After a short research on Limelight, I realized that the firmwares that they release are to be used with a Raspberry Pi Compute Module, which to my guess can be used with RPi boards as well. Is there any other team that tried this previously?
Yes, you can put the Limelight image on a regular Raspberry Pi and it will work. There are some tricky things, such as the camera path Kmust be /dev/video1, and that the default password is unknown. I’m one of the Lead Developers on the Homebrew Limelight project, which is an attempt to make a free, open source and more powerful version of Limelight. We have a guide on how to use a Raspberry Pi with the Limelight image in the #help channel in our Discord. It’s not perfect and hasn’t been tested extensively, and has mostly been used for reverse-engineering purposes, however if you’re interested in some capacity we always appreciate more members.
I feel we should try and rename this idea. I respect the people over at Limelight. They have produced a great product that has spring boarded nearly every teams vision efforts.
It sounds like it maybe possible to simply load their image to hardware you build yourself and there maybe little LimeLight can do to prevent it at this time while keeping support for Gen 1 and Gen 2 hardware.
not sure what can be used but ridding on LimeLights name feels a bit undercut.
Reading this post as my solitary introduction to your project, I’m getting a very negative impression. Taking the Limelight image and publishing instructions for running it on a stock Pi does not transform it into open source.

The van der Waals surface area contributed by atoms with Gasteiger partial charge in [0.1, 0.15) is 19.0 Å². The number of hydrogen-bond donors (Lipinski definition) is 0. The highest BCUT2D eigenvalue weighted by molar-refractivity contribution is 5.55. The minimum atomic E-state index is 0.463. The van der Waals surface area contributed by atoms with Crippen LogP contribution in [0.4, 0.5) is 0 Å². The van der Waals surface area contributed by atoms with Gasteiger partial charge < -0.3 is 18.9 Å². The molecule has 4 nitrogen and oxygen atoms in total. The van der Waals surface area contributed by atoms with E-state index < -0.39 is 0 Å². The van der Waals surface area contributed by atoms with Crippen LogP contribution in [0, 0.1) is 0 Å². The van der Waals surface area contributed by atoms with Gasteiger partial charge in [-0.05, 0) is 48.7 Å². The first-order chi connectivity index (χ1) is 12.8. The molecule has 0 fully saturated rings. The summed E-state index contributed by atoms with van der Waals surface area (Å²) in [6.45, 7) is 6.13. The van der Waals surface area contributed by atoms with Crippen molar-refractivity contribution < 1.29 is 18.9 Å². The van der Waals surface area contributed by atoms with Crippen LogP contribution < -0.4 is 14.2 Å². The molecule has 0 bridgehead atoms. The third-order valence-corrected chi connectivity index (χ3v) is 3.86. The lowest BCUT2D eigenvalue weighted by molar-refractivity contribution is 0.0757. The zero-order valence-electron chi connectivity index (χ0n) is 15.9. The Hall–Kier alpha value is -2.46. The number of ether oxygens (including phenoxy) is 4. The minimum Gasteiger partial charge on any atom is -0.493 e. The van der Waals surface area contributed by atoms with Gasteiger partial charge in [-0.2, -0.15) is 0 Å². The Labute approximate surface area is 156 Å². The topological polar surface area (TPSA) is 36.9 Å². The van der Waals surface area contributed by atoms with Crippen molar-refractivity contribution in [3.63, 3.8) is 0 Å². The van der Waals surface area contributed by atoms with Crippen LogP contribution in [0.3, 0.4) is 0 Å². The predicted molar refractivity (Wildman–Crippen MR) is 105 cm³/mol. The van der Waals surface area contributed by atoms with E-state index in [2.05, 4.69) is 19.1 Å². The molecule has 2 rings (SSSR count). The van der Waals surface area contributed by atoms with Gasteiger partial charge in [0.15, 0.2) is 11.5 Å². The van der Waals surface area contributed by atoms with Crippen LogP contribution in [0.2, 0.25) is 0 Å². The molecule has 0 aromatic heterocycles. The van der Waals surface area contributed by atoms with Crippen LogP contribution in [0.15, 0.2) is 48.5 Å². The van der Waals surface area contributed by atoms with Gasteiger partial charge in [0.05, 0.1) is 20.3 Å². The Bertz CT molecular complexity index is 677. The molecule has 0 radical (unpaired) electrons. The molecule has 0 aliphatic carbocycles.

Well, no, of course not. We’re really working on constructing similar functionality ourselves - I don’t believe anyone was laboring under the delusion that putting the LL image on a normal Pi was “open source.”
Steven (I think? Maybe he found someone else’s guide.) has worked out how to do it, yes, but that’s far from the primary goal here.
That makes sense. That would have been much clearer to me on first read if Steven had included something like “In order to get benchmarks, we’ve developed these instructions for…” in the post, to make clear the project was more than just getting the image running on open source hardware.
Yes. Our previous programming lead created a “limelight” with a raspberry pi. The code can be found at https://github.com/TAKBS2412/OpenVision. I don’t know much about how it works, but I do know that it works well and is quite customizable.
If you’re willing to put in extra effort you could always use the GRIP Vision applet to write you’re own vision tracking code and publish the data and everything to network tables via a raspi, it’s cheap and effecient just takes some work